Accessibility and the Internet: SHL’s Commitment to Fairness
The SHL Disability Task Force is making proactive accessibility changes ahead of recent legal action in the United States.
The Americans with Disability Act was passed in 1990 in an effort to mitigate discrimination faced by individuals with mental or physical disabilities. The law covers several domains including employment decisions (Title I), access to public transportation (Title II), public accommodations (Title III), and telecommunications (Title IV). In this article, we’ll focus on Title I and III.
- Title I specifies that an employer cannot discriminate against an employee or job candidate with disabilities if a reasonable accommodation is available. Reasonable accommodations include specialized equipment, schedule flexibility, or similar changes that allow the individual to complete their job duties. Reasonable accommodations also apply to employment testing via extended timers or alternative content, and SHL has always been ahead of the curve in an effort to provide all candidates with the tools they need to demonstrate their full potential.
- Title III states that all individuals must be provided access to publicly available goods and services. These accommodations typically include wheelchair ramps or elevators to bypass stairs or providing braille or large-print menus at a restaurant. When the ADA was passed in 1990, nearly all commerce and public services involved traveling to physical locations. As the world becomes increasingly digital, more and more business and access to public services occur online. While many organizations like SHL have been proactive in making their websites accessible to customers that may require screen readers, high-contrast displays, or keyboard-only navigation, other organizations have been much less accommodating.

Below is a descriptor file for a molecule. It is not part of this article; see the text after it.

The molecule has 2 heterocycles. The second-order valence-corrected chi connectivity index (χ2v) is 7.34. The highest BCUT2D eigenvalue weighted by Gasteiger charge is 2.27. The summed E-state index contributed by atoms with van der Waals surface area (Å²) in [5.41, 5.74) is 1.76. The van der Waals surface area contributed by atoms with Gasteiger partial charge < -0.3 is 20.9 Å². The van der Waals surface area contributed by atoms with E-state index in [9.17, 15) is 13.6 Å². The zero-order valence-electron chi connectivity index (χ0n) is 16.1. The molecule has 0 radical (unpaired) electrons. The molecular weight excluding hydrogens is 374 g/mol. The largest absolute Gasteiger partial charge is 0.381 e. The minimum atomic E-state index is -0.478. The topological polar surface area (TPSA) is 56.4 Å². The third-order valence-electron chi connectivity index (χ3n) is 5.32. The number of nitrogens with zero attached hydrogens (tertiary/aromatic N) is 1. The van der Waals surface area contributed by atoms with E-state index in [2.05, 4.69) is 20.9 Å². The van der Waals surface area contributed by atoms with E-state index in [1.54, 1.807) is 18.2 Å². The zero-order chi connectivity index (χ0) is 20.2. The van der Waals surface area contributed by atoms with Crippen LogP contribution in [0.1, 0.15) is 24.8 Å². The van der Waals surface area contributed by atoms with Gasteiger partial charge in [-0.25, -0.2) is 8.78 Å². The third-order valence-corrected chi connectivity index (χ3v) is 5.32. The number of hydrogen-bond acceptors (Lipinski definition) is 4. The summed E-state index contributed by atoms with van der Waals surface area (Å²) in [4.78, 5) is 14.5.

As the world becomes increasingly digital, more and more business and access to public services occur online.
In the past few years, hundreds of lawsuits have been filed against organizations whose websites or web-based services were not fully accessible to individuals with perceptual, physical, or cognitive disabilities. Several of these cases have worked their way up in the US federal court system. The primary argument has been whether or not company websites are considered public accommodations. One particular case, Robles v. Domino’s Pizza, LLC, was recently submitted to the US Supreme Court for review following a decision made in the 9th Circuit that any web service provided by a company, even if that company has a brick and mortar location, must be fully accessible. The Supreme Court chose not to review the case, leaving the decision of the 9th Circuit in place.
Our Commitment to Fairness and Inclusion
While it is currently unclear what how “fully accessible” for web-based services will be defined within the US, we know that SHL will continue to stay ahead of the curve through our continuing commitment to fairness and open-access. We have a multi-disciplinary team dedicated to improving the accessibility of our client-facing services as well as our test content. We also have a team of scientists focused on advancing research in accessibility and testing, including leading-edge research in testing for neurodiverse candidates.
As regulations across the global market are introduced, SHL will fully comply, however, our accessibility efforts are not done out of a fear of litigation but our commitment to fairness and inclusion.
If you have any questions about the SHL Disability Task Force please get in touch.
Author: Darrin Grelle